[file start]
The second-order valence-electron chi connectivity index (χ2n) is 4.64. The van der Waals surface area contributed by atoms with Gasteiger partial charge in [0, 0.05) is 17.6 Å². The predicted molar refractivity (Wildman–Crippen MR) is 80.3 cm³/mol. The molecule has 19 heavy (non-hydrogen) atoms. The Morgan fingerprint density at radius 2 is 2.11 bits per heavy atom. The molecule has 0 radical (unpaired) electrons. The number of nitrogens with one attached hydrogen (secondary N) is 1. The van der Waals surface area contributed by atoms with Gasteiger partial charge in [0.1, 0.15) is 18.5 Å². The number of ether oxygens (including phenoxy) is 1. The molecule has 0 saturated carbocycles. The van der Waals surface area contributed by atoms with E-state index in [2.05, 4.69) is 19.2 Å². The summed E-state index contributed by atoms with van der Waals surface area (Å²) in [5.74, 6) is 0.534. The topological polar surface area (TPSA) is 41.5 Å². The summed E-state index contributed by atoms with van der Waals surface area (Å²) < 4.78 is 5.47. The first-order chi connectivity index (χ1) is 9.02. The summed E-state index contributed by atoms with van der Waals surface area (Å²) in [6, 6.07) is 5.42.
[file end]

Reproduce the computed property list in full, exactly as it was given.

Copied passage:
The second-order valence-electron chi connectivity index (χ2n) is 4.64. The van der Waals surface area contributed by atoms with Gasteiger partial charge in [0, 0.05) is 17.6 Å². The predicted molar refractivity (Wildman–Crippen MR) is 80.3 cm³/mol. The molecule has 19 heavy (non-hydrogen) atoms. The Morgan fingerprint density at radius 2 is 2.11 bits per heavy atom. The molecule has 0 radical (unpaired) electrons. The number of nitrogens with one attached hydrogen (secondary N) is 1. The van der Waals surface area contributed by atoms with Gasteiger partial charge in [0.1, 0.15) is 18.5 Å². The number of ether oxygens (including phenoxy) is 1. The molecule has 0 saturated carbocycles. The van der Waals surface area contributed by atoms with E-state index in [2.05, 4.69) is 19.2 Å². The summed E-state index contributed by atoms with van der Waals surface area (Å²) in [5.74, 6) is 0.534. The topological polar surface area (TPSA) is 41.5 Å². The summed E-state index contributed by atoms with van der Waals surface area (Å²) < 4.78 is 5.47. The first-order chi connectivity index (χ1) is 9.02. The summed E-state index contributed by atoms with van der Waals surface area (Å²) in [6, 6.07) is 5.42.